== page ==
Check out these printed monolithic polyamide glasses designed by Ron Arad for pq, featured in Dezeen:
Milan 2013: London designer Ron Arad has created a range of 3D-printed spectacles and sunglasses for eyewear brand pq.
Speaking to Dezeen yesterday at the launch in Milan, Ron Arad explained: “The brand wanted to advertise the fact that it’s printed but I said let’s not go on about it. But it’s printed. It’s the first pair of glasses that I know about that is one piece of material; it’s monolithic. It’s polyamide.”
The frames are built entirely from nylon powder using selective laser sintering (SLS) technology, with hinges made by scores in the material rather than from additional metal parts. “It has a stem that’s flexible one way and stops the other,” said Arad.
Each style is name after a station on the London Underground’s Northern line, including Old Street, Kentish Town and Golders Green. The Angel shades have droplet-shaped lenses, the Colindale models come with round lenses and the Highgate and Archway designs both feature an exaggerated bridge.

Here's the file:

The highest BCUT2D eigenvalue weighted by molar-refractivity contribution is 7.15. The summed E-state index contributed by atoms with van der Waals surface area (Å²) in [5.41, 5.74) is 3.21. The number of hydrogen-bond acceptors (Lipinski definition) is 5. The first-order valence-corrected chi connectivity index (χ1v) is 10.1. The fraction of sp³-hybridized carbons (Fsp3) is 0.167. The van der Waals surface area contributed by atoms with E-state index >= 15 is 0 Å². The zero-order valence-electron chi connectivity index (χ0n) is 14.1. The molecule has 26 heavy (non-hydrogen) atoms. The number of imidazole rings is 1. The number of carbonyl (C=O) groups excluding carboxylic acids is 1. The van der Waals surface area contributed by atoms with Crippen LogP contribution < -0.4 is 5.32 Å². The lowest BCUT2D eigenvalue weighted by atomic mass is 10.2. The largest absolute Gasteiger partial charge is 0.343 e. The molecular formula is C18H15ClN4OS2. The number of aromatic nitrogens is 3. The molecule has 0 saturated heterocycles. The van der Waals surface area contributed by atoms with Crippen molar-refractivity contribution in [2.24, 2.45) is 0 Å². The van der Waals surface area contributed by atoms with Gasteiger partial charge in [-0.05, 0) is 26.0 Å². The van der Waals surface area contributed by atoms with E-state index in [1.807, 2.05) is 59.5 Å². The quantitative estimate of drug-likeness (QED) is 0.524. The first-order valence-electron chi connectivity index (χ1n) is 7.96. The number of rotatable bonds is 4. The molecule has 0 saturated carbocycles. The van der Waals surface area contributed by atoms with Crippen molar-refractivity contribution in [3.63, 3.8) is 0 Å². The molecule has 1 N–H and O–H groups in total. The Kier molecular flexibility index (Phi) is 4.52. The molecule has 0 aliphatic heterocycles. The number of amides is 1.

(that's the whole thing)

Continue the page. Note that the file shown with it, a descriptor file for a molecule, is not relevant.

All frames are available in a selection of colours and the sunglasses some with tinted lenses in various shades. Arad has also designed a range of glasses that can be adjusted to fit any face for the same company.
Arad was one of the first designers to work with 3D printing in 1999. “In 1999 we had our first outing with what in those days was called rapid prototyping,” he said. “We did vases, lights and jewellery. There was a lot of excitement in the technology then, it was obvious it was on the cards and would be embraced by lots of people.”
Have an amazing project to share? Join the SHOW-AND-TELL every Wednesday night at 7:30pm ET on Google+ Hangouts.
Join us every Wednesday night at 8pm ET for Ask an Engineer!
Learn resistor values with Mho’s Resistance or get the best electronics calculator for engineers “Circuit Playground” – Adafruit’s Apps!
Maker Business — Lessons Learned Scaling Airbnb 100X
Wearables — ABS ABC
Electronics — When do I use X10?
Biohacking — VICE Reviews The Internet’s Top Five Nootropics
No comments yet.
Sorry, the comment form is closed at this time.